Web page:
Monday, July 24, 2006

Rights Management - The Light at the End of the Tunnel is the Headlight of an Oncoming Train

At our monthly Convergence Conversations last Wednesday, the topic was Content Rights. Which is an oxymoron to start with because if there's one thing most people are not, its content. For record labels and film & tv distribution, the summer of discontent includes the frustration of not being able to shut down all the illegal file sharing (an exercise akin to catching raindrops to keep the ground dry); the direction of businesses like the BBC to make a whole lot of content available free; and the inability of technologies to keep the hackers at bay, just to name a few.

For users, there is immense ague at not being able to play purchased content across devices, the high complexity involved with buying new devices in the data deluge in terms of specifications. Then there is the paucity of service which still plagues the industry.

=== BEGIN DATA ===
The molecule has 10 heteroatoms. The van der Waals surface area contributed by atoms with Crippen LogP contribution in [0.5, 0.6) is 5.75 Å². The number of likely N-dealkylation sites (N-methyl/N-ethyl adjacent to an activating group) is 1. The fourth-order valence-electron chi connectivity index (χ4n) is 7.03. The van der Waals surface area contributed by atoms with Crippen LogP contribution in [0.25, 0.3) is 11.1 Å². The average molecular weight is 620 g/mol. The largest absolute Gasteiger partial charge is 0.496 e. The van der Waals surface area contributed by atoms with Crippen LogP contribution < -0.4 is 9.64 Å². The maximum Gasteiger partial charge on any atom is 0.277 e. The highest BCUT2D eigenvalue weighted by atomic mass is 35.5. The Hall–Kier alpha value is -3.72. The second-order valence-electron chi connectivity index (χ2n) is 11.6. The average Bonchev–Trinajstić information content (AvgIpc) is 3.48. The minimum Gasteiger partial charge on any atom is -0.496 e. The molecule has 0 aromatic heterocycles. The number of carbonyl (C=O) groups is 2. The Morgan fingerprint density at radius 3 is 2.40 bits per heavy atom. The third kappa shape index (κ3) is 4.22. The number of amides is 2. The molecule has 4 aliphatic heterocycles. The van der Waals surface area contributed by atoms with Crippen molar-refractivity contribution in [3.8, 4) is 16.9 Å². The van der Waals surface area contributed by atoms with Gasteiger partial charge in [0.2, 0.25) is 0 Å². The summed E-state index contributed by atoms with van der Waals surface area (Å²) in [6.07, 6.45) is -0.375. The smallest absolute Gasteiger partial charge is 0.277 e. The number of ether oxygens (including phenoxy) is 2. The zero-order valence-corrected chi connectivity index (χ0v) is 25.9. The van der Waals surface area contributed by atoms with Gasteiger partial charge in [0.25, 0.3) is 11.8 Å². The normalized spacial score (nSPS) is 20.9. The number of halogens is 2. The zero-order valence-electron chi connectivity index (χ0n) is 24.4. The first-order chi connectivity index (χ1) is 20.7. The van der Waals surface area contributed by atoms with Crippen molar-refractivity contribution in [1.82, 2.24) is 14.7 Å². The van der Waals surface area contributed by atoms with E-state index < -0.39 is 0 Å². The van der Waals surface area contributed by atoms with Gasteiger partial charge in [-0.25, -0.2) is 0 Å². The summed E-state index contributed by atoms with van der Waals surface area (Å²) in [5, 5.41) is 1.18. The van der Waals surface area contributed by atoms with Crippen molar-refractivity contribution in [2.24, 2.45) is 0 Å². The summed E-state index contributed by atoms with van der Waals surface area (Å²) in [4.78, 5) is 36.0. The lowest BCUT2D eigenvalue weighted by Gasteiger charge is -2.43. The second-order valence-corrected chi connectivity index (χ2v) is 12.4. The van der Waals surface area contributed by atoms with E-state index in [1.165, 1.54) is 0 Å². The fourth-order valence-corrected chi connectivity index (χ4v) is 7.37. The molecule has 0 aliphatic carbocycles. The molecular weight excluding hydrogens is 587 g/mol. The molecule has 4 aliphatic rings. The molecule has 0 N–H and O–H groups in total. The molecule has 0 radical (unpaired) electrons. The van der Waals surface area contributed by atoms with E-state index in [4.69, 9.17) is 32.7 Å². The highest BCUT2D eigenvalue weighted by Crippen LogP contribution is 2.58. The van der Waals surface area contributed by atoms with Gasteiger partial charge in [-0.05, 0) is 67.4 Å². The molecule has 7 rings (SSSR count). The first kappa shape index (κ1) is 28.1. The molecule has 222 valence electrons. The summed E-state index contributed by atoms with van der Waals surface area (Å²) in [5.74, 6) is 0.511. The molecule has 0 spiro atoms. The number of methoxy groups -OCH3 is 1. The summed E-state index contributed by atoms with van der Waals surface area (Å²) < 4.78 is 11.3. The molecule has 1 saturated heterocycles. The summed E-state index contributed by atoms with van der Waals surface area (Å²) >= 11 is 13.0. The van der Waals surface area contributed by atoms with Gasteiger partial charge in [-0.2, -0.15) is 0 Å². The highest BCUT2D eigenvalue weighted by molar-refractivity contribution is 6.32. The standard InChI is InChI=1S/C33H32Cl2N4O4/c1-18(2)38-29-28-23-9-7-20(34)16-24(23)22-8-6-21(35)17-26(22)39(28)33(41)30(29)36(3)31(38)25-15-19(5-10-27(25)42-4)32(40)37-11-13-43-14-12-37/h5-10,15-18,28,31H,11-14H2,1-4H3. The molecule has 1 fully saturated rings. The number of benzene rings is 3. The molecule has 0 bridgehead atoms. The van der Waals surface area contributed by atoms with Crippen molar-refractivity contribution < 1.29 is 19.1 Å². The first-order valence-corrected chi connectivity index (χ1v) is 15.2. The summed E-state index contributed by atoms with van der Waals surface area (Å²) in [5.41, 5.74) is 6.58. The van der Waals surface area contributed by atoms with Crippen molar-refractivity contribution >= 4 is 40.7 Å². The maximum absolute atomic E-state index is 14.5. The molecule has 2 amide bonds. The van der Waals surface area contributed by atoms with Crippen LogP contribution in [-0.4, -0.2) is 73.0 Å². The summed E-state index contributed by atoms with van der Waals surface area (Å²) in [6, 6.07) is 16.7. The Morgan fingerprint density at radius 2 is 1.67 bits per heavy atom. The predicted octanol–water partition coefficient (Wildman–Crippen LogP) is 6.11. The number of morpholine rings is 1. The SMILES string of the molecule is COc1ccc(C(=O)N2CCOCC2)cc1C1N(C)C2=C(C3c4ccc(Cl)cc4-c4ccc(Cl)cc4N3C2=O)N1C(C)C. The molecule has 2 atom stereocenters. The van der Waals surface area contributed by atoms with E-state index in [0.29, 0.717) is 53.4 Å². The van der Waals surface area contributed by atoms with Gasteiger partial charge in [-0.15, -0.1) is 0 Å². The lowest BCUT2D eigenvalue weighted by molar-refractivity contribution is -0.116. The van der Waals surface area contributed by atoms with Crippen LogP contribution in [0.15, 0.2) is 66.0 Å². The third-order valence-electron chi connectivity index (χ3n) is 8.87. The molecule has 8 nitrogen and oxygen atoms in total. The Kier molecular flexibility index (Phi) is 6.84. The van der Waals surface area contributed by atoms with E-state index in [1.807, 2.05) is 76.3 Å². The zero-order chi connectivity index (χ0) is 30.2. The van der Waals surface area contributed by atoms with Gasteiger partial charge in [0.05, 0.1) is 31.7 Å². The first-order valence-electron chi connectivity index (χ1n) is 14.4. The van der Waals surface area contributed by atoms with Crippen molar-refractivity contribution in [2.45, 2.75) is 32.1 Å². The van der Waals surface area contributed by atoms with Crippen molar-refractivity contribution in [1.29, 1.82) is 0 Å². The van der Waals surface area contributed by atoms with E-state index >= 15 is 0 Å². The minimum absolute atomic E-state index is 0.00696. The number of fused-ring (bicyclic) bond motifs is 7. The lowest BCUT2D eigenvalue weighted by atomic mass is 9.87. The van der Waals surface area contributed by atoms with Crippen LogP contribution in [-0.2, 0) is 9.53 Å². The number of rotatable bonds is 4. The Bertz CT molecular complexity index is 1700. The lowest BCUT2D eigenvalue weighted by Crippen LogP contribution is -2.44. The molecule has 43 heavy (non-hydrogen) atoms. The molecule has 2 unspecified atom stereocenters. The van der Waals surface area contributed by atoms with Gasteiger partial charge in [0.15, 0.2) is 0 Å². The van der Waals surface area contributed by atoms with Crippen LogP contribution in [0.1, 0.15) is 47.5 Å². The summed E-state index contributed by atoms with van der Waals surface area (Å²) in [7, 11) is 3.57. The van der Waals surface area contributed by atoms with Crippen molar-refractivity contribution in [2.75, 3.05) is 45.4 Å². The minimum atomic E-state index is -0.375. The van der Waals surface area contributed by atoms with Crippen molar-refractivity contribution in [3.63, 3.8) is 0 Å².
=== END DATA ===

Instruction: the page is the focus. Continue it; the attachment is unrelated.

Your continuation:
In all of this, the one interesting point our discussion threw up was that "The Rights Management Problem is not solvable under the current framework". The existing approach, which tackles the problem by going geographically, channel and medium wise and then uses a number of distinct and often complex structure of rights, is (a) outdated (b) too complex and (c) technically and structurally infeasible. Nobody argued that rights should not be protected, simply that it can't be done in the current approach.

As if to support this argument, Yahoo and Sony have just announced the DRM free release of Jessica Simpson's single "A Public Affair". According to Yahoo... "DRM doesn't add any value for the artist, label or consumer"!+and+Sony+release+digital+single+without+DRM.html (may need subscription)

Bad news for Tech vendors, good news for consumers. For the rest of the industry it's time to think.


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